Simply put, Epstein has it all wrong. But again, this isn’t shocking because he is writing out of his field of study. Your editor recommends that Epstein spend some time reading Dropout Nation as well as the work of researchers in the field of school discipline such as Skiba in order to better-inform any future commentary. But Education Next and its editors have no such excuse. After all, it is one of the dominant publications covering and opining on education. More importantly, as the voice of conservative and (occasionally) centrist Democrat reformers in the movement, Ed Next has a special obligation to shed proper light on issues that lead to educational malpractice. When decades of data and evidence show that a viewpoint is off-target, then reformers should abandon it.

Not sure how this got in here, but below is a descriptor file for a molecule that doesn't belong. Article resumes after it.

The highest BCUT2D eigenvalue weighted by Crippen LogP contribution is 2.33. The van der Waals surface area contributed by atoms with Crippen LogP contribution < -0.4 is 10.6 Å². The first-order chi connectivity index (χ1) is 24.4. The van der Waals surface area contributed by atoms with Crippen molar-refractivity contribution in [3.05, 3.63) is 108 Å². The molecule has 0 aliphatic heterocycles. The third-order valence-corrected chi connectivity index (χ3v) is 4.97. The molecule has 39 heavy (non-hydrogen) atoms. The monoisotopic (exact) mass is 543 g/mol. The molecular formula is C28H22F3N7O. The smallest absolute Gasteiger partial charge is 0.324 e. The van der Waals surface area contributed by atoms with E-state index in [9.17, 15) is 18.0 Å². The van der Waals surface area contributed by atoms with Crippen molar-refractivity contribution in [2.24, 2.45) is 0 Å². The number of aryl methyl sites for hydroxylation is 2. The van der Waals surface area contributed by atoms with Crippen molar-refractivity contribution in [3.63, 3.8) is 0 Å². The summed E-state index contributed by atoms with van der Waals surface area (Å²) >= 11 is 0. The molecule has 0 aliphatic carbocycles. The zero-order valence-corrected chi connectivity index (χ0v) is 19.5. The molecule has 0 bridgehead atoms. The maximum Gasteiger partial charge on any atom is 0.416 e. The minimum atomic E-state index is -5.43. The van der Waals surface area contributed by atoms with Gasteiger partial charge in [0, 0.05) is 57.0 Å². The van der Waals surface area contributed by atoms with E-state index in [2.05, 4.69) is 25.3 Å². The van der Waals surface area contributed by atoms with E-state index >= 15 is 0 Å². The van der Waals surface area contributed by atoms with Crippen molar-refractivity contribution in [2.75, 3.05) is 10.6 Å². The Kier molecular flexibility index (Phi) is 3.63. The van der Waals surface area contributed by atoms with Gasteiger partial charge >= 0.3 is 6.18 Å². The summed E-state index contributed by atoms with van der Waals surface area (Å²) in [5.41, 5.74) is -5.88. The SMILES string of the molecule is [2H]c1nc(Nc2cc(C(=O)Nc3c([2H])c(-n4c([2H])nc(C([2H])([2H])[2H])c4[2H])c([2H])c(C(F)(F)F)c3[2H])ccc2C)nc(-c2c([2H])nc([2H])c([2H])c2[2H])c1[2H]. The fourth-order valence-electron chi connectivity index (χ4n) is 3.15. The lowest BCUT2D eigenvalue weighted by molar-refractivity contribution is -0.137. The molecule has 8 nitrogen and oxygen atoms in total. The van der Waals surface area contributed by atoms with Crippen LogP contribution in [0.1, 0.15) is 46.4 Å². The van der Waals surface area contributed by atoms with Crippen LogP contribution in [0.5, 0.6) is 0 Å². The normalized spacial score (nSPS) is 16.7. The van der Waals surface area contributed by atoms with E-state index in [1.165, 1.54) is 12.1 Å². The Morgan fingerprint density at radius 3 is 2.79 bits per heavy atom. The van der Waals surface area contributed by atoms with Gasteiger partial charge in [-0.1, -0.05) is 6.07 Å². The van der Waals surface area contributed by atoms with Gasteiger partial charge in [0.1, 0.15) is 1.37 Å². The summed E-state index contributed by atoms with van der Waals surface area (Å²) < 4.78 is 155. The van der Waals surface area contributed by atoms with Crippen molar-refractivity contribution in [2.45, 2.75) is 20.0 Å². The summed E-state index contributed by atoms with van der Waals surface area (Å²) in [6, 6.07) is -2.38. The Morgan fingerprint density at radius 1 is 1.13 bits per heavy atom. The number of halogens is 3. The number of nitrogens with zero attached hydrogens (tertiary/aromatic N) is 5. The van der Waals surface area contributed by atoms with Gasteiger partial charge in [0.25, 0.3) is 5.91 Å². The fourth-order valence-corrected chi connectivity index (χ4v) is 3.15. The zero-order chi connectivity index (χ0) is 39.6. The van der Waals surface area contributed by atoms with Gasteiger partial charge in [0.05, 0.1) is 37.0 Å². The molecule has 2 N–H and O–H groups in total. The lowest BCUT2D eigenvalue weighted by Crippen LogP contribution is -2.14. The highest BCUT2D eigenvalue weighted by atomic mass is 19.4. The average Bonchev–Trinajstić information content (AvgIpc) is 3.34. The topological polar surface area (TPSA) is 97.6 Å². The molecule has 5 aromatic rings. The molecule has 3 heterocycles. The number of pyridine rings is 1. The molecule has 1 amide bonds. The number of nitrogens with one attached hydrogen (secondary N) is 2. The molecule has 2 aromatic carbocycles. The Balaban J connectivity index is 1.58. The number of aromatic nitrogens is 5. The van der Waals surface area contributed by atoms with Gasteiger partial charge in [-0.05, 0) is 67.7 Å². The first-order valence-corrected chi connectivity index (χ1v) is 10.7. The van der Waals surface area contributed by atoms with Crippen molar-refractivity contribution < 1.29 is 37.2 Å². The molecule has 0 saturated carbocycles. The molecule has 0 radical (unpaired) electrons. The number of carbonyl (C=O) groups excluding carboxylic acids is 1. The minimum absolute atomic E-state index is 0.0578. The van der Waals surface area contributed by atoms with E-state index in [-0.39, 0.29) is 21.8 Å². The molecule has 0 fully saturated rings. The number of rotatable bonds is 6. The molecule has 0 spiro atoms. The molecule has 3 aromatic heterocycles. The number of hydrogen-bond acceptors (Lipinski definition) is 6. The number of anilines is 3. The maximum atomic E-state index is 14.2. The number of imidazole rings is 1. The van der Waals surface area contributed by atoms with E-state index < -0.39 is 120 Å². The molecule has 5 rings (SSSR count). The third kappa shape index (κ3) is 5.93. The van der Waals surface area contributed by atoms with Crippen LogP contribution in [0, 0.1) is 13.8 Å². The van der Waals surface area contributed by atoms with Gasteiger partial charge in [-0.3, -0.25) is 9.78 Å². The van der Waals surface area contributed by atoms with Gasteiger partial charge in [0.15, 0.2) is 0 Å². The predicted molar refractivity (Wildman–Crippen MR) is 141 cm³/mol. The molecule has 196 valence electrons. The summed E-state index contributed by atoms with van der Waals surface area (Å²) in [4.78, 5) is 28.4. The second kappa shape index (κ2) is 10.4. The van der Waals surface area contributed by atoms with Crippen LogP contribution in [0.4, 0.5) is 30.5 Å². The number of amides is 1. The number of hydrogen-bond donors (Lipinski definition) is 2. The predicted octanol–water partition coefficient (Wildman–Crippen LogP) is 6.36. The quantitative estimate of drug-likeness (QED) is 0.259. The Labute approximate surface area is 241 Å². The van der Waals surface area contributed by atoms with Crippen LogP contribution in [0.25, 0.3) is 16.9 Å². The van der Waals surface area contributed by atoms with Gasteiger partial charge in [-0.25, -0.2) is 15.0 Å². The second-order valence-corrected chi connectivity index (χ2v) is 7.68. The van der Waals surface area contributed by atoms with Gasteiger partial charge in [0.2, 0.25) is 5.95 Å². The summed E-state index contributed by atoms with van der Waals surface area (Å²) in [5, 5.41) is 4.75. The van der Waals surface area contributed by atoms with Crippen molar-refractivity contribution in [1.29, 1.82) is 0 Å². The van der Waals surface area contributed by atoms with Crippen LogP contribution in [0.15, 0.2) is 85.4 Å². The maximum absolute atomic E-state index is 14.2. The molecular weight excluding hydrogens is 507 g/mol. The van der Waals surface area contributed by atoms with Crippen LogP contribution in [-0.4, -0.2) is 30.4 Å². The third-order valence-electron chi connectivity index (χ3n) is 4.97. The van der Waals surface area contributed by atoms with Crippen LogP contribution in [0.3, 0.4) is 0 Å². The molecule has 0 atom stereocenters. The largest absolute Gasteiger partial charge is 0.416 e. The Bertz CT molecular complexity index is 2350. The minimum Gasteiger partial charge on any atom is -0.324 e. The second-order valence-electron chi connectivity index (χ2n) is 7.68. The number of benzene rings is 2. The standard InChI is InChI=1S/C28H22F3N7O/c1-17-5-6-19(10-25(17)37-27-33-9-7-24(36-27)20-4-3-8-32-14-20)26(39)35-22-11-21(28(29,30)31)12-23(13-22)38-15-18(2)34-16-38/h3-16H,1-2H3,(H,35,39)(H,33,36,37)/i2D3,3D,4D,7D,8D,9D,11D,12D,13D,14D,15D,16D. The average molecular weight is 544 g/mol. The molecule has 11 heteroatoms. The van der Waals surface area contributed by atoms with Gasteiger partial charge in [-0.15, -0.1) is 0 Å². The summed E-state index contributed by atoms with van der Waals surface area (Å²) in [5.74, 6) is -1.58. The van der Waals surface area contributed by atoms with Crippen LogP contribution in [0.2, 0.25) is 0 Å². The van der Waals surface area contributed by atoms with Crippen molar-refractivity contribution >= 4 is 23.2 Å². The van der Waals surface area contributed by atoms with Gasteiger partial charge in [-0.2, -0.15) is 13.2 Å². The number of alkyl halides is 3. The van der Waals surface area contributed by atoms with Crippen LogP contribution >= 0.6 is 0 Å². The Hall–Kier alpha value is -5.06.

Yet Ed Next’sindulgence of that thinking isn’t shocking. After all, the magazine hardly has any black reformers — not even an Howard Fuller or an Andre Perry — on the masthead; nor does it run pieces from researchers on school discipline such as Skiba. This results in a lack of diversity in thought on the role of race in education policymaking that leads to pieces such as that by Epstein. The fact that some of Ed Next‘s editors — notably American Enterprise Institute education czar Rick Hess — hardly deal with the impact of education policies on poor and minority children in their research also makes it difficult for the publication to think through matters such as school discipline. Add in the reality that conservative reformers occasionally give comfort to proponents of racialist IQ fundamentalism views such as Charles Murray and now-former think tanker Jason Richwine (and even argue for policies such as ability tracking, which are legacies of earlier generations of IQ determinist thinking) means that in some cases, reformers are engaged in mutually contradictory thinking. It is hard to declare that you want brighter futures for all children when you also still embrace practices that has been used almost exclusively to deny some kids the high-quality education needed to do so.